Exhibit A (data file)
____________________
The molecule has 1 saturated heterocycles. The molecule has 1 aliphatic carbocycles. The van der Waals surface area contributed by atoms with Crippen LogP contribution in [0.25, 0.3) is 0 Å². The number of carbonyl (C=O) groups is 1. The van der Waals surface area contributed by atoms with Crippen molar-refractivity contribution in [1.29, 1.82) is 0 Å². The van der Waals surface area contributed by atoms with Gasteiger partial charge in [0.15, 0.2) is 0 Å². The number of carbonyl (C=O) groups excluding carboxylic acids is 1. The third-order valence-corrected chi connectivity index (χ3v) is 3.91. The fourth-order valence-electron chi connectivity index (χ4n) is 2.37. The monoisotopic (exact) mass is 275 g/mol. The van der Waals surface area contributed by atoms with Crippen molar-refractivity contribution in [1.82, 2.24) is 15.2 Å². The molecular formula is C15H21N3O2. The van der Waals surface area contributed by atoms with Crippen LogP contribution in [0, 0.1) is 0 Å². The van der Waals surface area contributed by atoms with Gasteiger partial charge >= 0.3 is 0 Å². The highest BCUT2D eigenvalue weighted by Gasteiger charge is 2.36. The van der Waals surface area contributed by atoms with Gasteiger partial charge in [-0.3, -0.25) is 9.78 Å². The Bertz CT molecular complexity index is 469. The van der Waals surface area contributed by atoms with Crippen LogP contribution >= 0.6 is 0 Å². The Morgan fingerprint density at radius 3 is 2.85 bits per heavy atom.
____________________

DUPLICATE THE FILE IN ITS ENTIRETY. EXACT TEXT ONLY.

The molecule has 1 saturated heterocycles. The molecule has 1 aliphatic carbocycles. The van der Waals surface area contributed by atoms with Crippen LogP contribution in [0.25, 0.3) is 0 Å². The number of carbonyl (C=O) groups is 1. The van der Waals surface area contributed by atoms with Crippen molar-refractivity contribution in [1.29, 1.82) is 0 Å². The van der Waals surface area contributed by atoms with Gasteiger partial charge in [0.15, 0.2) is 0 Å². The number of carbonyl (C=O) groups excluding carboxylic acids is 1. The third-order valence-corrected chi connectivity index (χ3v) is 3.91. The fourth-order valence-electron chi connectivity index (χ4n) is 2.37. The monoisotopic (exact) mass is 275 g/mol. The van der Waals surface area contributed by atoms with Crippen molar-refractivity contribution in [1.82, 2.24) is 15.2 Å². The molecular formula is C15H21N3O2. The van der Waals surface area contributed by atoms with Crippen LogP contribution in [0, 0.1) is 0 Å². The van der Waals surface area contributed by atoms with Gasteiger partial charge >= 0.3 is 0 Å². The highest BCUT2D eigenvalue weighted by Gasteiger charge is 2.36. The van der Waals surface area contributed by atoms with Gasteiger partial charge in [-0.3, -0.25) is 9.78 Å². The Bertz CT molecular complexity index is 469. The van der Waals surface area contributed by atoms with Crippen LogP contribution >= 0.6 is 0 Å². The Morgan fingerprint density at radius 3 is 2.85 bits per heavy atom.